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Fishing to begin in Scotland after May 28

Anglers throughout Scotland today breathed a sigh of relief and anticipation as Scotland’s First Minister announced details of the first phase of easing of Scotland’s lockdown, confirming that fishing will be one of the first sports to re-open, along with golf, tennis and bowls. Even so, Nicola Sturgeon warned that the Phase 1 measures were not yet in place, and would only be implemented if the virus continued to be suppressed. 

The re-opening date was not made official, but it is likely to be a date after May 28. "For the moment - until 28 May - I must stress that our key public health guidance remains unchanged”, she stated.

However, the First Minister did add, “I hope that [the measures] will bring some improvement to people’s wellbeing and quality of life, start to get our economy moving again and start to steer us safely towards a new normality." Initially, for these different recreations, people will be able to travel, but preferably by walking or cycling, although they will be asked to remain "where possible" within, or close to, their local area.

Scotland’s R (infection rate) number is below one, and has been for three weeks, and the first phase of lifting lockdown will allow different households to see each other in "small groups" and only in "outdoor spaces”, plus outdoor retail outlets, such as garden centres, will also be allowed to re-open, and outdoor work, such as agriculture and forestry will recommence.”However non-essential indoor shops, and indoor cafes, restaurants and pubs must remain closed in this first phase," the First Minster added. Further phases of easing would be introduced if the virus continued to be suppressed and controlled.

Charlie Whelan, of the fishing arm of The Scottish Gamekeepers Association, said: “This is a welcome announcement by Nicola Sturgeon. Many anglers have been looking on enviously at images of people on the banks in England and Wales and, although the spring season has been lost and some may feel they could have returned sooner, the fishing community has been wholly respectful of the virus, the government’s advice and the wellbeing of local communities.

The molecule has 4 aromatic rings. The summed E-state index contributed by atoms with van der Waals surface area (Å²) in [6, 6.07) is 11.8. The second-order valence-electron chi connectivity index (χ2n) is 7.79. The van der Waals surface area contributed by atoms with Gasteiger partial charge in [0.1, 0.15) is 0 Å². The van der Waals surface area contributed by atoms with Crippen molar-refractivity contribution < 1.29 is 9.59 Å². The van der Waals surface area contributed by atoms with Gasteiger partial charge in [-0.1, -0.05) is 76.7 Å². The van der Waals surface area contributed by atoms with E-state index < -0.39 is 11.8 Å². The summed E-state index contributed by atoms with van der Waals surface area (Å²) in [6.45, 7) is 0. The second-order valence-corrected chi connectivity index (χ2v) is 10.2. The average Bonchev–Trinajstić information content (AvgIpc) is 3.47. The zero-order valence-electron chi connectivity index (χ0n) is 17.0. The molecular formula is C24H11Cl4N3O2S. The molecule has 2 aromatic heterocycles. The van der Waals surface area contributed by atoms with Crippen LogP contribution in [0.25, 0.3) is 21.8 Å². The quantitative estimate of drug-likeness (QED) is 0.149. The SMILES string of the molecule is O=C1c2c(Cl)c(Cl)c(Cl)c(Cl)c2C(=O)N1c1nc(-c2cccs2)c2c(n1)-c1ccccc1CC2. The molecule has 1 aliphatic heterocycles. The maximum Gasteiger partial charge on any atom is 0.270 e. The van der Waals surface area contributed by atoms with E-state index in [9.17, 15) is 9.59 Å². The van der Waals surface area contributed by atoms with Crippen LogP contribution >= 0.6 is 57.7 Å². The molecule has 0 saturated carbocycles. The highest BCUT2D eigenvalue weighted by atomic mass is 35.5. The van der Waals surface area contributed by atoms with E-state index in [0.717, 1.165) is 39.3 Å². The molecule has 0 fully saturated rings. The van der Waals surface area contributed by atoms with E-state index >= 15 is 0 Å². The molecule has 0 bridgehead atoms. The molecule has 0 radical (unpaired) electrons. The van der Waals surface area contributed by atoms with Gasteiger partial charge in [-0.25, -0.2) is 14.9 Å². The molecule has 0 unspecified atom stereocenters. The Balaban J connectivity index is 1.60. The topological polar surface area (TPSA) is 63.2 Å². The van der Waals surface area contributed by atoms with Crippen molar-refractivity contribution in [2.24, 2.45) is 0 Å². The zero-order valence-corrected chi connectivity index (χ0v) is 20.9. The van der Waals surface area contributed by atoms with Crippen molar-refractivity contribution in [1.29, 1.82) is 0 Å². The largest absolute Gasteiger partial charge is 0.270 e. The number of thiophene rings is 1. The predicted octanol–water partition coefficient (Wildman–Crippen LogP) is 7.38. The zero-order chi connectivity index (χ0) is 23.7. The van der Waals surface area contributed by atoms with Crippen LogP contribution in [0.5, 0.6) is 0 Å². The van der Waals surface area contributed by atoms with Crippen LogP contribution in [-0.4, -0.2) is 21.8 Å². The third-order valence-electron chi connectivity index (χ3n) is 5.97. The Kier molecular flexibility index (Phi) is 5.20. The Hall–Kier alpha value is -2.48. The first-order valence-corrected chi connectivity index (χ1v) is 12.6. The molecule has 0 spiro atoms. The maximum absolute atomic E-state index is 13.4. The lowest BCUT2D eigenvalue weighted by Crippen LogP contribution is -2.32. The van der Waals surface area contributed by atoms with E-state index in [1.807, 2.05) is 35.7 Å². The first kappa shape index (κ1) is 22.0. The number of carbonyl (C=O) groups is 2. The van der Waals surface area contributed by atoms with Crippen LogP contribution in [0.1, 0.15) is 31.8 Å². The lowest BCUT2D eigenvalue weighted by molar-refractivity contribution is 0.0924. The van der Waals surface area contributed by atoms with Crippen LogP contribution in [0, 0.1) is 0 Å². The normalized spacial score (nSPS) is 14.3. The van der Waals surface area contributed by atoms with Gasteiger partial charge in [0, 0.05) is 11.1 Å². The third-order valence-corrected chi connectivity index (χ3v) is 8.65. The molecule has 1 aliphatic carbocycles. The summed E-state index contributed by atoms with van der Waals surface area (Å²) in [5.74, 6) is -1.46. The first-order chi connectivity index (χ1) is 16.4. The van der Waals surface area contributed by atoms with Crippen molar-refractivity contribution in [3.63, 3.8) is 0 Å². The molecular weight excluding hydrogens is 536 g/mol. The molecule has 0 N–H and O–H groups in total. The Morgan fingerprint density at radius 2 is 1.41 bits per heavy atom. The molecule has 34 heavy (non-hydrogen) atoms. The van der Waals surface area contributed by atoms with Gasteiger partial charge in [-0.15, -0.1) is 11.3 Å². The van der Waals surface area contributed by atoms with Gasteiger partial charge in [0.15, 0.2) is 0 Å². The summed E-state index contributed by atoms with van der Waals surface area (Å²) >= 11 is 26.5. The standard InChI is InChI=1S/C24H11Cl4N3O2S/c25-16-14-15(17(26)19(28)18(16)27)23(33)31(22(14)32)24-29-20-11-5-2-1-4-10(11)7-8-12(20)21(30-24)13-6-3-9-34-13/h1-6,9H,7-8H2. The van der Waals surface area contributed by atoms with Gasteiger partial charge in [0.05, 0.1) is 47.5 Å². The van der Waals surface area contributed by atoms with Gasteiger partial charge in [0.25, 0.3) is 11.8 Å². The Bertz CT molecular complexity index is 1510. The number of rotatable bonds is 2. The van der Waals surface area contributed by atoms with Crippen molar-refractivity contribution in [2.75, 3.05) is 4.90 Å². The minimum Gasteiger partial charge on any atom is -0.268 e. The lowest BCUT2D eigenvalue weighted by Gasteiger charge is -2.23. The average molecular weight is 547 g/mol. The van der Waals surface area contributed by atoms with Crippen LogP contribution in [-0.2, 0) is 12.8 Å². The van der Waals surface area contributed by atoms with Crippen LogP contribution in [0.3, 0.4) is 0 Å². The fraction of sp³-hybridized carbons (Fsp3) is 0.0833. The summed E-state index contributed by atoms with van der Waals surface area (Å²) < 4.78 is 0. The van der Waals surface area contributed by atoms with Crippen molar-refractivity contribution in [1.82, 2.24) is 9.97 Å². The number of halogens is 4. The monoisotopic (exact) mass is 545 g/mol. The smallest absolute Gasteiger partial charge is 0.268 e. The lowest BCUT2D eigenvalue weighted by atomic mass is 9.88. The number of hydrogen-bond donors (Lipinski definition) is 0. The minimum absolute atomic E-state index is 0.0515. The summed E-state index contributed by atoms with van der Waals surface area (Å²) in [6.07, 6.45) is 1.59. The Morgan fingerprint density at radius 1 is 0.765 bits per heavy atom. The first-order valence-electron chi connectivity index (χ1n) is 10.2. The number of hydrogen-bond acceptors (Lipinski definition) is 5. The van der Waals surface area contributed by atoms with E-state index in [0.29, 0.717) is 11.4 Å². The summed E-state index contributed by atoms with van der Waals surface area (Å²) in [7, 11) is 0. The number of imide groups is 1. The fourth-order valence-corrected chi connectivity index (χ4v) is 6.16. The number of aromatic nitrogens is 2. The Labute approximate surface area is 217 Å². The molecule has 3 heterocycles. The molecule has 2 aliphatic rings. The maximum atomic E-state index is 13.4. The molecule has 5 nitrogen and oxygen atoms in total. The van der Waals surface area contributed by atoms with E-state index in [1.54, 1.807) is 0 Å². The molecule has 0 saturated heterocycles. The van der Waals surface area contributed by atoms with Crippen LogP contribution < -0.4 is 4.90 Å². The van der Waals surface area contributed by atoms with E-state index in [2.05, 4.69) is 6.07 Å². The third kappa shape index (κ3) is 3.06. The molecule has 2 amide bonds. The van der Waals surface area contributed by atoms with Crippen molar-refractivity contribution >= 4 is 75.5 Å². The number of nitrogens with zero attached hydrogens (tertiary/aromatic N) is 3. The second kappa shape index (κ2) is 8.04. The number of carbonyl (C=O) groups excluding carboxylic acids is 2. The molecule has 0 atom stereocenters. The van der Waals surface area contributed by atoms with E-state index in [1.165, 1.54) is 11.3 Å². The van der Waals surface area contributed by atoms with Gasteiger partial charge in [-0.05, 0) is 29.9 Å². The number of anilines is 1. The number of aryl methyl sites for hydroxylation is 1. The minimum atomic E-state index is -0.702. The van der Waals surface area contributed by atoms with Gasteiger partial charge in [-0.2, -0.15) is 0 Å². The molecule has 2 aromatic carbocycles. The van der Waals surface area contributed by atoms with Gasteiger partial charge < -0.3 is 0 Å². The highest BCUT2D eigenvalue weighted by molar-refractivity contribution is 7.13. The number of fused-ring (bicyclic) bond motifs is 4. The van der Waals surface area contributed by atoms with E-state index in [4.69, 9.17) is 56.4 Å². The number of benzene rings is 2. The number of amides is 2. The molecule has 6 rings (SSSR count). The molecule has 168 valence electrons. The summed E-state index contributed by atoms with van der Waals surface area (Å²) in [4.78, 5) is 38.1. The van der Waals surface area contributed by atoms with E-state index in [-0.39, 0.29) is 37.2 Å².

“Fisheries should now take the time to ensure local angling can be participated in safely on their waters. Many people will benefit from getting back on the banks again, both physically and mentally, and it will help to maintain the interest of young people which is vital for the future of the activity in this country”.

Ness District Salmon Fishery Board river director Chris Conroy said:”The local anglers who have waited patiently can now see the way ahead to picking up rod and line again, and that’s great news… they deserve the opportunity to resume their favourite sport. It’s a pastime which actually lends itself to social distancing.

“We look forward to the day when we can once again welcome visiting anglers to our waters. They inject an important annual contribution into the local economy.”

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